One of the most common and well-known deep intronic changes is a C>T variant being one of the most frequent mutations in the CFTR gene responsible for cystic fibrosis (CF) in Polish population. This mutation is located within the intron 19 and creates a novel donor site that results in the inclusion of an 84-bp pseudo-exon into the mature mRNA. This pseudo-exon contains an in-frame stop codon, and thus, the translated protein is shorter and nonfunctional.

It was also found that the severity of the disease is inversely correlated with the level of correctly spliced transcripts that suggest that the splicing regulation might be an important modifier of the CF clinical course in the presence of intronic mutations [6].

The longer a gene the more likely it is to be affected by pathogenic mutations. Therefore, it is not surprising that numerous deep intronic mutations have been described in particularly long genes such as those associated with neurofibromatosis and Duchenne muscular dystrophy. Remarkably, deep intronic mutations that promote inclusion of a pseudo-exon have been described in several hereditary tumor syndromes. These include neurofibromatosis types 1 and 2, melanoma, ataxia-telangiectasia, retinoblastoma, Lynch syndrome, breast cancer, and familial adenomatous polyposis [4]. 

The diagnosis of Genetic diseases caused by intronic mutations

In a variety of Mendelian disorders, nearly 50-75% of patients sequences by WES do not receive a genetic diagnosis.

For specific diseases, splicing variants undetected by WES may increase diagnostic rate by 10% [7]. Usually in the field of diagnostics WES is used as a routine practice for reasons related to costs and timing. However, the recent introduction of WGS approaches in clinically oriented screening studies has resulted in the identification of an increasing number of pathogenic variants located just deep within introns. 

It is therefore clear that the study of localized pathogenic variants in intronic sequences is one of the major challenges of modern genetics. 

The analysis for the presence of deep intronic mutations should be considered when the identification of potentially pathogenic variants in the coding regions and exon/intron boundaries was not effective.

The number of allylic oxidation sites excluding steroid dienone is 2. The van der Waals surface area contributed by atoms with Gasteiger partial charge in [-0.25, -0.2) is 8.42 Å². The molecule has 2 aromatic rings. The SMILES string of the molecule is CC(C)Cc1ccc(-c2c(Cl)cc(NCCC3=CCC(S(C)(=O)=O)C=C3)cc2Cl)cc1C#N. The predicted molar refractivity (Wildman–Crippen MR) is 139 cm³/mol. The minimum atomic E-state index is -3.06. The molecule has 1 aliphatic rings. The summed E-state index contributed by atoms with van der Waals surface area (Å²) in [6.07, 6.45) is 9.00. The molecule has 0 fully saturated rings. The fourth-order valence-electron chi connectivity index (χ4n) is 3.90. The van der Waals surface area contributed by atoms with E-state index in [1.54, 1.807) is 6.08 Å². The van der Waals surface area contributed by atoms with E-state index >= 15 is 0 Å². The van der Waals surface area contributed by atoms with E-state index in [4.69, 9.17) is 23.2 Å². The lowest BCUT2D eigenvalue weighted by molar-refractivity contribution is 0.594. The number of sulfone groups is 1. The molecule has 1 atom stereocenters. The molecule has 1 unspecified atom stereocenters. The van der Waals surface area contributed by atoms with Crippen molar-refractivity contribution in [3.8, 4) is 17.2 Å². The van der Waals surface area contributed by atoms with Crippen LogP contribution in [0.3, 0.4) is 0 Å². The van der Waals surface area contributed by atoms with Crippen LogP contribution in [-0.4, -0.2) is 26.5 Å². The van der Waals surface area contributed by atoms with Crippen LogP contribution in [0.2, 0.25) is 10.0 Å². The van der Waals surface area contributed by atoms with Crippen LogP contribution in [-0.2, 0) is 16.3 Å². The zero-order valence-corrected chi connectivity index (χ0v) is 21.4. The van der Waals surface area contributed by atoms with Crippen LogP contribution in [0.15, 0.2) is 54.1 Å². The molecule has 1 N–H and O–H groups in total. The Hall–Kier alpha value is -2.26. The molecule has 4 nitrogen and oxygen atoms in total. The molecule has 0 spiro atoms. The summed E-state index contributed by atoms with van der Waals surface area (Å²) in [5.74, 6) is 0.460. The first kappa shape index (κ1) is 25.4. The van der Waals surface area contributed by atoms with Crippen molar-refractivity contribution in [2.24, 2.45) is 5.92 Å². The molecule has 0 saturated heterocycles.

As the functional testing is challenging, different in silico tools have been developed to predict the effect of variants that may have an impact on pre-mRNA splicing.

Despite splicing mutations falling on canonical splicing sites are better characterized, deep intronic variants require an additional experimental validation (e.g. transcriptional analysis) and few computational approaches are available for their characterization.

eVai: the expert variant interpreter

With eVai, enGenome’s platform solution for variant interpretation, it is possible to analyze a VCF containing intronic variants and assess their pathogenicity according to the ACMG/AMP guidelines. eVai evaluates both deep intronic variants and nearby canonical splice site variants, allowing clinicians to diagnose disorders caused by these non-coding variations.

Written by Alessandra Bovio

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[2] Hsiao YH, Bahn JH, Lin X, Chan TM, Wang R, Xiao X (2016) Alter-native splicing modulated by genetic variants demonstrates accelerated evolution regulated by highly conserved proteins. Genome Res 26:440–450.

[3] Yu, Huihui et al. “Genome-wide discovery of natural variation in pre-mRNA splicing and prioritising causal alternative splicing to salt stress response in rice.” The New phytologist vol. 230,3 (2021): 1273-1287. doi:10.1111/nph.17189

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[6] Anna A, Monika G. Splicing mutations in human genetic disorders: examples, detection, and confirmation. J Appl Genet. (2018) 59:253–68. 10.1007/s13353-018-0444-7.

[7] Kremer LS, Bader DM, Mertes C, Kopajtich R, Pichler G, Iuso A, et al. Genetic diagnosis of Mendelian disorders via RNA sequencing. Nat Commun. 2017;8:1–11.